Guernsey Finance believes the islands insurance-linked securities (ILS) sector can work closely with the recently established London marketplace ILS regulations, describing their respective ILS regimes as complementary to one another.
After establishing itself as a new ILS domicile in 2017, London’s ILS business is now up and running, underlined by SCOR switching the preference of its ILS domicile to the UK for its first catastrophe bond in more than two years, being Atlas Capital UK 2018 PLC (Series 2018 ISPV 1).
Furthermore, the first ILS authorisation was agreed within two weeks of the UK ILS legislation being passed into law, with the UK government saying at the time that other ILS vehicles were in the pipeline.
However, in a recent announcement Guernsey Finance notes, that after discussions with lawyers and ILS sector representatives in both London and Zurich earlier this year as part of a roadshow, to date, London’s ILS business has got off to a slow start.
Peter Child, Managing Director of Artex Risk Solutions in Guernsey, Chairman of the Guernsey International Insurance Association’s Market Development Committee, and who was part of the roadshow, commented: “We gained the view from those that we spoke to is that London could be seen as complementary to Guernsey’s ILS sector.
“While there is demonstrable political will to see the London ILS offering thrive, maintaining its insurance sector’s reputation as a full-service centre capable of delivering a full range of insurance and reinsurance services, it is clear that the ILS sector is developing fairly slowly.
“We believe that Guernsey still holds a number of advantages – the responsiveness of our regulator, our experience in the sector, the breadth of our offering in the funds and insurance space, and our status outside of Solvency II.”
While the UK’s ILS business might be viewed to be taking off slowly, it’s encouraging that such a prolific reinsurer like SCOR chose the UK’s ILS framework for its most recent transaction, something that is likely to give other sponsors considering the UK as an ILS domicile more confidence and comfort doing business in the region.
“Although London is nominally a competitor, if London can make a contribution to drive forward the growth of the ILS market, we think that should be good for all involved,” said Child.
Clearly, the UK will want to establish itself as a competitive ILS domicile, just like other hubs around the world, such as Guernsey and Bermuda. However, and as noted previously, it will likely be beneficial to the broader ILS community for domiciles like the UK and Guernsey to work closely together where they can, ultimately complementing one another for the good of the industry and to support future growth.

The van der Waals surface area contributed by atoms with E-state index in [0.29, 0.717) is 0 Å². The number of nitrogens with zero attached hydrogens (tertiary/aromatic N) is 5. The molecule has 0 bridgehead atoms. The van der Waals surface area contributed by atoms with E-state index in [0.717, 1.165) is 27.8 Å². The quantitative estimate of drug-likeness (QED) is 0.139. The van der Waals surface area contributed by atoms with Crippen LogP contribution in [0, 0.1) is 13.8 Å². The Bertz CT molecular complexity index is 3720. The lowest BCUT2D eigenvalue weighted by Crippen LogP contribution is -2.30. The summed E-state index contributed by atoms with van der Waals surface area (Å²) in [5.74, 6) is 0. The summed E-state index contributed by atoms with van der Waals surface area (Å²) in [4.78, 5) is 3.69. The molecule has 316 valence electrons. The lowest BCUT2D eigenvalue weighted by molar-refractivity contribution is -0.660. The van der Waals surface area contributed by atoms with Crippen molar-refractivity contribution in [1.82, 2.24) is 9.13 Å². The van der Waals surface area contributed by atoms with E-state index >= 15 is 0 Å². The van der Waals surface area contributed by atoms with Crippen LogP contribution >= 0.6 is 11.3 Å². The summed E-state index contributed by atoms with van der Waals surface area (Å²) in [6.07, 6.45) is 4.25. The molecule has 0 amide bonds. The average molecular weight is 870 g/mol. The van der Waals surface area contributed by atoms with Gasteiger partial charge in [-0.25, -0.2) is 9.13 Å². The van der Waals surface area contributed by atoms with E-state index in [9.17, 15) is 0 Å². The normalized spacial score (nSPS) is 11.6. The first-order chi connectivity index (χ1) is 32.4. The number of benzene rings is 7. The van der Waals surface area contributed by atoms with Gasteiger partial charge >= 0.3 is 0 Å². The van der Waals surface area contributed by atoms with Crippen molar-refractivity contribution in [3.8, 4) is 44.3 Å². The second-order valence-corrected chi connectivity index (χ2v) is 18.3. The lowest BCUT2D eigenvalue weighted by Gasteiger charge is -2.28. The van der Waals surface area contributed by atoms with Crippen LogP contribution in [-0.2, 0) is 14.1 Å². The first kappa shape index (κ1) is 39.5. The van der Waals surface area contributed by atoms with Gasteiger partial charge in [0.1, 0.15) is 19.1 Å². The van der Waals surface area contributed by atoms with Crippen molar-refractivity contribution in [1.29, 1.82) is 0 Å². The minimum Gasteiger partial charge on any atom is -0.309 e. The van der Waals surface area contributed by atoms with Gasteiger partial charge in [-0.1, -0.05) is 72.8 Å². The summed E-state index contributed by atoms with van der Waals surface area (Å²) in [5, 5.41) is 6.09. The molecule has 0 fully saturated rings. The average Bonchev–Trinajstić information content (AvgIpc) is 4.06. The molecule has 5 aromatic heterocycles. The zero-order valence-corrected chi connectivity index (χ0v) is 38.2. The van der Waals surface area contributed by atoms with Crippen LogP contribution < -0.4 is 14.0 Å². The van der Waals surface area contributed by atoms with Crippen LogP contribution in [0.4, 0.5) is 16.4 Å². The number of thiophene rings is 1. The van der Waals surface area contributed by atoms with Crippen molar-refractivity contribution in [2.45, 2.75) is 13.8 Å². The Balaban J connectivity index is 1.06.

Chief Executive Officer (CEO) of Guernsey Finance, Dominic Wheatley, who also took part in the roadshow, said: “Nowhere else can match Guernsey’s unique combination of funds, trust and insurance management expertise, and its ability to deliver bespoke complex products with consistent high quality.
“Following the claims of 2017 the market is strengthening and we are seeing real signs of the permanence of ILS as a key part of the reinsurance market. We are also seeing new capital coming to the market and hearing about innovative structures and business models that are innovating all aspects of the ILS value chain.”
Traction has been slow for the UK ILS regulatory regime, but now with one sidecar type collateralised reinsurance transaction from Neon, as well as the first UK domiciled catastrophe bond from SCOR, the regime is now showing it could become an attractive option for sponsors.
Guernsey is largely a domicile for private collateralised reinsurance transactions at the moment, using its protected cell structures. It will be interesting to see whether the UK can generate some traction in this area of ILS as well, given the regulations allow for it.
As we’ve said before though, choice is important for sponsors and investors, so having multiple locations where ILS can be transacted is key to the future, sustainable growth of the capital markets in reinsurance.
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